Report: Democrats giving up on Gentile in congress race
Lack of funding for Gentile makes Donovan a shoo-in, insiders say
If Democrat Vincent Gentile has any chance at winning the special election for the Brooklyn-Staten Island congress seat on May 5, he’s going to have to do it without help from deep pocketed fellow Democrats in Washington D.C., according to a report in the New York Daily News.
The Daily News reported on April 5 that the Democratic Congressional Campaign Committee (DCCC), which works to get Democrats elected to the House of Representatives, is not pumping any money into Gentile’s campaign, a decision that effectively means the Bay Ridge councilmember has no shot at winning the election.
The DCCC reportedly spent $5 million trying to get Democrat Domenic Recchia elected to congress in November of 2014 to no avail. Republican incumbent Michael Grimm still won that race, despite the fact that he was under federal indictment for tax fraud. Grimm has since resigned from congress. The May 5 special election is taking place to fill out the remainder of Grimm’s term in office, which would have ended on Dec. 31, 2016.
The Daily News reported that the DCCC has “has quietly but completely thrown in the towel” in the congressional race.
Staten Island District Attorney Dan Donovan, the Republican candidate, looks like a shoo-in.
With no funding coming in from Washington, Gentile most likely will not be able to raise enough money on his own to seriously compete for the congressional seat. With no funding, Gentile won’t be able to purchase ads or pay for direct mailings to voters to get his message across, a Democratic insider told the Brooklyn Eagle on Monday.
“It’s no surprise that the DCCC isn’t putting any money into this race. We’ve all known this for months. And it’s the reason other candidates like (former congressman) Mike McMahon and (Staten Island Assemblyman) Mike Cusick didn’t get into the race. You need a couple of million dollars to run for a seat in congress and if you’re not able to raise it, you’re chances of winning aren’t very good,” the Democrat told the Eagle.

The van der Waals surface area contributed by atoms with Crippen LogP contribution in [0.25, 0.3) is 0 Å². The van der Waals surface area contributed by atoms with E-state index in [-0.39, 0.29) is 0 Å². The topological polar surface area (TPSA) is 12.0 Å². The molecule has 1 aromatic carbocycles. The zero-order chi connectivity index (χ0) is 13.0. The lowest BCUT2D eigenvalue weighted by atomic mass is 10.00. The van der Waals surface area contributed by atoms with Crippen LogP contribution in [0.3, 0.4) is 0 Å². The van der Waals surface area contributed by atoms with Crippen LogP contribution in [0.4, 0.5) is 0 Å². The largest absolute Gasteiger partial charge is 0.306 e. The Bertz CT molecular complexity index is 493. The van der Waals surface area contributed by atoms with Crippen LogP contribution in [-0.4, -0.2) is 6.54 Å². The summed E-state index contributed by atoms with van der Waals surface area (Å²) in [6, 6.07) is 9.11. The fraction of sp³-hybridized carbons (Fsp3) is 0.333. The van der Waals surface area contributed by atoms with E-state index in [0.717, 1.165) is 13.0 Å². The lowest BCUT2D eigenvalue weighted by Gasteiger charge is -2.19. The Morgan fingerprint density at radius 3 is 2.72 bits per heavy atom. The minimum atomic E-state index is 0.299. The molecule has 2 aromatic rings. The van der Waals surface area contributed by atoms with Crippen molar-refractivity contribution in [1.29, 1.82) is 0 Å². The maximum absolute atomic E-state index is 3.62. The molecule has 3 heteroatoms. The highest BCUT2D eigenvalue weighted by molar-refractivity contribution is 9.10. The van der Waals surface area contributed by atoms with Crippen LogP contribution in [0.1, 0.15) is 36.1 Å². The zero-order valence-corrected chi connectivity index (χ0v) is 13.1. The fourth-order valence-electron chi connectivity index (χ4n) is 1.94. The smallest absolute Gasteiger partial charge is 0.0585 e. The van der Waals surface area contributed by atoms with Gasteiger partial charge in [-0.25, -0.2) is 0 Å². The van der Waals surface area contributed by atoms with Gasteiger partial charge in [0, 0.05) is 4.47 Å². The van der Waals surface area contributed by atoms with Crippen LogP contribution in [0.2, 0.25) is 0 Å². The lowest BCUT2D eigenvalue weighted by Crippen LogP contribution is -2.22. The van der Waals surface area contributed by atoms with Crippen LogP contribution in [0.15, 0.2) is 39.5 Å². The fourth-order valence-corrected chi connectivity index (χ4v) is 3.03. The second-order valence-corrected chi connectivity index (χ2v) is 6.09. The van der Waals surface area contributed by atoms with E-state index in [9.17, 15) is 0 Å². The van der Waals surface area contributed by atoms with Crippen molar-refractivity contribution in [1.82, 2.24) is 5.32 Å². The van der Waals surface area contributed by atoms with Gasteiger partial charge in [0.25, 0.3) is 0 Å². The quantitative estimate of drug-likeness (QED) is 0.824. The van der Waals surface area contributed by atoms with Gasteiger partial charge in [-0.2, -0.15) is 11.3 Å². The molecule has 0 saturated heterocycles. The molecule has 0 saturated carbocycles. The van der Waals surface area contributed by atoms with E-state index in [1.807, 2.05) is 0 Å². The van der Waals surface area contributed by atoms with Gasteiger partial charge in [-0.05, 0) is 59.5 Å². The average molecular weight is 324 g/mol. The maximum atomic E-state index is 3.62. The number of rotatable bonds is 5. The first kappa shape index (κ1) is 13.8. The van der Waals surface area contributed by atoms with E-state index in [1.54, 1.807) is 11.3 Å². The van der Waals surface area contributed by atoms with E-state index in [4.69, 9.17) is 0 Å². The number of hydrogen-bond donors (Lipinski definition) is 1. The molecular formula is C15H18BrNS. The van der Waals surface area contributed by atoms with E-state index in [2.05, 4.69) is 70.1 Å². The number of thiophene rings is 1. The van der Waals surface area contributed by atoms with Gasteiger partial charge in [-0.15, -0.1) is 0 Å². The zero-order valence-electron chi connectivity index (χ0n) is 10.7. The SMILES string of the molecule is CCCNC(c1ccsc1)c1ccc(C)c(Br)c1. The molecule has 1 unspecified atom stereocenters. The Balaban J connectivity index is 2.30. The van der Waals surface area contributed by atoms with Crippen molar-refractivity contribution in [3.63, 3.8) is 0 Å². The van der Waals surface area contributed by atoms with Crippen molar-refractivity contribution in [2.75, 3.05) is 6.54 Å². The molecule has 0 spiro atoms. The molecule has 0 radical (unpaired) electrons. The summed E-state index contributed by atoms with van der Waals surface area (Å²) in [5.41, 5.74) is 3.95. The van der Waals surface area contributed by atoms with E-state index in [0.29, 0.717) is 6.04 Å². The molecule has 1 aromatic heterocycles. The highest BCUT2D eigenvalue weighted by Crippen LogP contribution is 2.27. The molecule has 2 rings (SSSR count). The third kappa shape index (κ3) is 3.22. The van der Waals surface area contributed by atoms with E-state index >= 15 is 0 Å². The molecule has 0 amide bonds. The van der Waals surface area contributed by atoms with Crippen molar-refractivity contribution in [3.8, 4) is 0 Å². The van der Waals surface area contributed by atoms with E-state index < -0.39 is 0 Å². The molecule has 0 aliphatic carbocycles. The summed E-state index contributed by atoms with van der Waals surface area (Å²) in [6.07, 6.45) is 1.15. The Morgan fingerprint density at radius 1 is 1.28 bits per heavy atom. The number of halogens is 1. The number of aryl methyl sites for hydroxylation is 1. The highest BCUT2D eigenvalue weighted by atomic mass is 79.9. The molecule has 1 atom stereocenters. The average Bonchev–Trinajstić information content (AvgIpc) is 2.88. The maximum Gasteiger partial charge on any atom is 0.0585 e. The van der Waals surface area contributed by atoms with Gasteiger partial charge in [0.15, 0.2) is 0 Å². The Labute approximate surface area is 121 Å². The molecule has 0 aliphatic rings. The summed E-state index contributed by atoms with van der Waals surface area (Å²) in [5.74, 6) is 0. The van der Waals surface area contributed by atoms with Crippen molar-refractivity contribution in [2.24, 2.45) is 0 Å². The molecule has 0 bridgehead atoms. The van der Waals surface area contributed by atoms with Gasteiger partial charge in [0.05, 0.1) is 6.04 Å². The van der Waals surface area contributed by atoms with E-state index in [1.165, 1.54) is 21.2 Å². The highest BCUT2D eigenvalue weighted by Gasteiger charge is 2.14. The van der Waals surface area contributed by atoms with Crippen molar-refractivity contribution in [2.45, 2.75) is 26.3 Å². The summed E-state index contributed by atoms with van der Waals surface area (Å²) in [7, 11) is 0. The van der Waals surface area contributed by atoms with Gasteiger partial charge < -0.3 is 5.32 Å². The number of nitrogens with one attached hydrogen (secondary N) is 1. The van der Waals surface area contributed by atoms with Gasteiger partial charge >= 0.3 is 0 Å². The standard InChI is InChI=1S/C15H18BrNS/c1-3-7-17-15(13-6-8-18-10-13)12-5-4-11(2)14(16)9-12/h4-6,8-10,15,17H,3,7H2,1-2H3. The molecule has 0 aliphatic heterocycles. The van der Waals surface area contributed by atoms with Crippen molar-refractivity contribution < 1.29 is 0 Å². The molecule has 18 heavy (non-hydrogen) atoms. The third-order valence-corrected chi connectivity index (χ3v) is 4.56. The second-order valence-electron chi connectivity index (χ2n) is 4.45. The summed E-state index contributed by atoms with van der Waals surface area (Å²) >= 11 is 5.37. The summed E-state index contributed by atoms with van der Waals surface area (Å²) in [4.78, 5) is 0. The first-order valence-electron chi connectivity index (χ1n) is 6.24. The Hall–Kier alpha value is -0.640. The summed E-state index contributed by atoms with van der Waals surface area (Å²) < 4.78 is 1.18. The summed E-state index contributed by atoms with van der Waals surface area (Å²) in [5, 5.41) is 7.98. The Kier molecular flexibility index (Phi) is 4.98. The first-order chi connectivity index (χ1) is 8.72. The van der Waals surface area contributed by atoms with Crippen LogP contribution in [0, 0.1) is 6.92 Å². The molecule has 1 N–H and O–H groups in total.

The names of McMahon and Cusick, who are both Democrats from Staten Island, had been mentioned as possible candidates for the special election. But both announced that they would not run this time around.
Gentile dismissed reports that he can’t win the race.
His campaign spokesman, Justin Brannan told the Eagle in an email that the councilmember is concentrating on talking about issues the voters care about.
“The University of Kentucky men’s basketball team went 38-0 and everyone was ready to hand over the trophy to them before the games were even played. We all know how that turned out. That is why the games are played. Our campaign is laser-focused on getting our message of strengthening the middle class, lowering taxes on small business and renewing the Older Americans Act out to the hardworking people of Brooklyn and Staten Island in New York’s 11th congressional district. That’s all that matters to us and that’s all we’ve ever paid attention to in this race,” Brannan wrote.
Donovan, Gentile and Green Party candidate James Lane are running to represent the 11th Congressional District, a seat that covers the entire borough of Staten Island and includes parts of southwest Brooklyn neighborhoods like Bay Ridge, Dyker Heights, Bensonhurst and Gravesend. Staten Island is the largest part of the district, taking up three-quarters of the map.
“I heard that the DCCC did polling in the race and concluded that Vinnie didn’t have a shot,” the Democratic insider told the Eagle.
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